Disclaimer: Every dog and every situation is different. The methods and techniques mentioned below may or may not work for your dog. Depending on the case, the best course of action may be to seek professional help from a behaviorist, trainer, or veterinarian.
Did you know that almost half of all dogs will show aggression towards other dogs at some point in their lives?
This behavior can be somewhat dangerous and difficult to manage, but it is possible to stop food aggression with the correct information.
In this article, we will explore the causes and symptoms of dog food aggression and seven tips on how to fix the resource guarding dog.
In This Article...
- What is Dog Food Aggression?
- Warning Signs of Dog Food Aggression
- How to Fix Dog Food Aggression
What is Dog Food Aggression?
In the wild, a dog’s ancestors would eat their prey as quickly as possible to prevent other animals from stealing it.
This instinct has carried over into our domesticated dogs, which may show aggression towards other dogs when eating.
Food aggression, a form of resource guarding, can vary from dog growls or snapping when another dog comes near their food bowl to biting another dog.
This type of aggression is usually seen in puppies and young dogs but can happen at any age. It is more common in male dogs than females, and certain breeds are more prone to it than others.
Now that we understand dog food aggression let us discuss warning signs.
Warning Signs of Dog Food Aggression
Curbing this unwanted behavior starts with knowing when your dog is displaying aggression.
Some common warning signs of severe food aggression in dogs include:
- Growling or guarding their food bowl
- Snapping or biting when someone comes near them while they are eating
- Eating quickly or gulping their food down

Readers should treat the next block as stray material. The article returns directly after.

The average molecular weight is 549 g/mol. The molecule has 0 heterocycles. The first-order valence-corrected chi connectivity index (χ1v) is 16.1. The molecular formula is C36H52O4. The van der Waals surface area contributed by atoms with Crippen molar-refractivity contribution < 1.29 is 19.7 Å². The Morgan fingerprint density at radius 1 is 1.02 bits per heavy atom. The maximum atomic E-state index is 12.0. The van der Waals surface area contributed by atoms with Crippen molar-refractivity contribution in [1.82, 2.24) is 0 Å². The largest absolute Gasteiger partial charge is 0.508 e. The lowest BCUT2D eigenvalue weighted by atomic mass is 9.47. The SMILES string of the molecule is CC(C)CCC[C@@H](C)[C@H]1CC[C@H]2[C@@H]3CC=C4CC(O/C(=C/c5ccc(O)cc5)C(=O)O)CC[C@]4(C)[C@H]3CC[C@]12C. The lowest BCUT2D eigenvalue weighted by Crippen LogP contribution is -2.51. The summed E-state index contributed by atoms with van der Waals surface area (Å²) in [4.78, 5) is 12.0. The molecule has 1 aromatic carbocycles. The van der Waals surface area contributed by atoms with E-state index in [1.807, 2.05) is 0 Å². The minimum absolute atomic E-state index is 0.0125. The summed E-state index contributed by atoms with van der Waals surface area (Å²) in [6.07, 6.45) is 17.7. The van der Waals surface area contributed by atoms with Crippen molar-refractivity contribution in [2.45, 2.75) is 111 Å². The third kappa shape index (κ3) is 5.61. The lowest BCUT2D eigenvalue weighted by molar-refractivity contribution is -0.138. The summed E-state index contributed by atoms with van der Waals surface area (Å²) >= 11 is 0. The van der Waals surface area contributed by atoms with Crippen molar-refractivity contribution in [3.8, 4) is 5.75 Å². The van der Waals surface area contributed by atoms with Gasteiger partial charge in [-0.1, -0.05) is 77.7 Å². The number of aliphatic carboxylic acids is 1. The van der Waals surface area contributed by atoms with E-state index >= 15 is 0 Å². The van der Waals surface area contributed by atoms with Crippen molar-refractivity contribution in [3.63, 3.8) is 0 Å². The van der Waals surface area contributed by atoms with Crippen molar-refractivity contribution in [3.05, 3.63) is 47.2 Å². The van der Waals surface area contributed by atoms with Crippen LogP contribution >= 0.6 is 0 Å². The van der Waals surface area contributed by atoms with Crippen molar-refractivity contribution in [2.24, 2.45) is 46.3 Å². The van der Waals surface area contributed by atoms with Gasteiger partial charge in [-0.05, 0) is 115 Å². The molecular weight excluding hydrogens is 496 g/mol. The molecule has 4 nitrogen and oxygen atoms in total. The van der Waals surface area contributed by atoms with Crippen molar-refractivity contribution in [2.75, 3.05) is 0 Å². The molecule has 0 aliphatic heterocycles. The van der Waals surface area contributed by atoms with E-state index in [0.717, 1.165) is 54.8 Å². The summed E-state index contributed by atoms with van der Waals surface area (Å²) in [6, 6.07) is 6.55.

- Possessiveness over toys or bones
- Getting growly or snappy when you try to take something away from them
Recognizing these warning signs is the first step in managing and correcting dog food aggression.
Not punishing your dog for these behaviors is essential, as this could worsen the aggression.
Some breeds are hereditary prone to aggression, such as the following:
If you find your dog becoming more aggressive as they age, follow the steps below on how to fix resource guarding.
How to Fix Dog Food Aggression
Let’s now look at eight different tips for addressing resource guarding (food aggression):
#1 : Create a Feeding Schedule
Creating a feeding schedule will help your dog know when it is time to eat and help them feel more relaxed around food.
#2 : Keep Mealtimes Calm (but with you in their presence)
We recommend sitting in the same room as your dog eats their meal but not paying too much attention to them.
Each meal, continue moving just a tad closer until you sit next to them while they eat.
Use a special treat to associate good things with you being close to their food.
#3 : Engage in Conversation
As your dogs eat, use calm conversation to distract them from needing to guard their food.
Do this in conjunction with Step Two.
Continue these two steps until you can pet or touch the dog’s bowl while they are eating without them reacting aggressively.
#4 : Distraction
After you can sit comfortably next to your dog while they eat, start to introduce some distractions.
For this stage, we recommend using treats to lure your dog away from their bowl while eating.
Ask them to sit, lay down or perform a trick to get a treat while simultaneously moving their bowl.
#5 : Teach them to Leave it
Teaching this command to your dog will come in handy for many different situations and help reduce stress levels around food.
Before giving your dog their food, place their bowl a few feet before you and say, “leave it.”
Give them a treat if your dog does not move towards the food.
Once they are in a position in which they do leave it, give them their food bowl and tons of praise.
#6 : Don’t just focus on food
Most dogs with food aggression tend to be possessive over toys and bones.
To help with this, we recommend practicing the same techniques as above with their favorite toys and bones.
Again, the goal is to be able to approach them while they have these items without them feeling the need to guard them.
#7 : Don’t use force or punishment
This cannot be stressed enough, DO NOT use force or punishment when your dog is displaying aggression.
This will only make the aggression worse.
Instead, use the abovementioned techniques to help your dog feel more relaxed around food.
Recognize food aggression early on and use the above tips to help correct the problem.
Remember, never use force or punishment when your dog is food guarding, as this will only worsen the aggression.
By consistently using the above tips, you can help your dog feel more relaxed around food and help to prevent any potential accidents.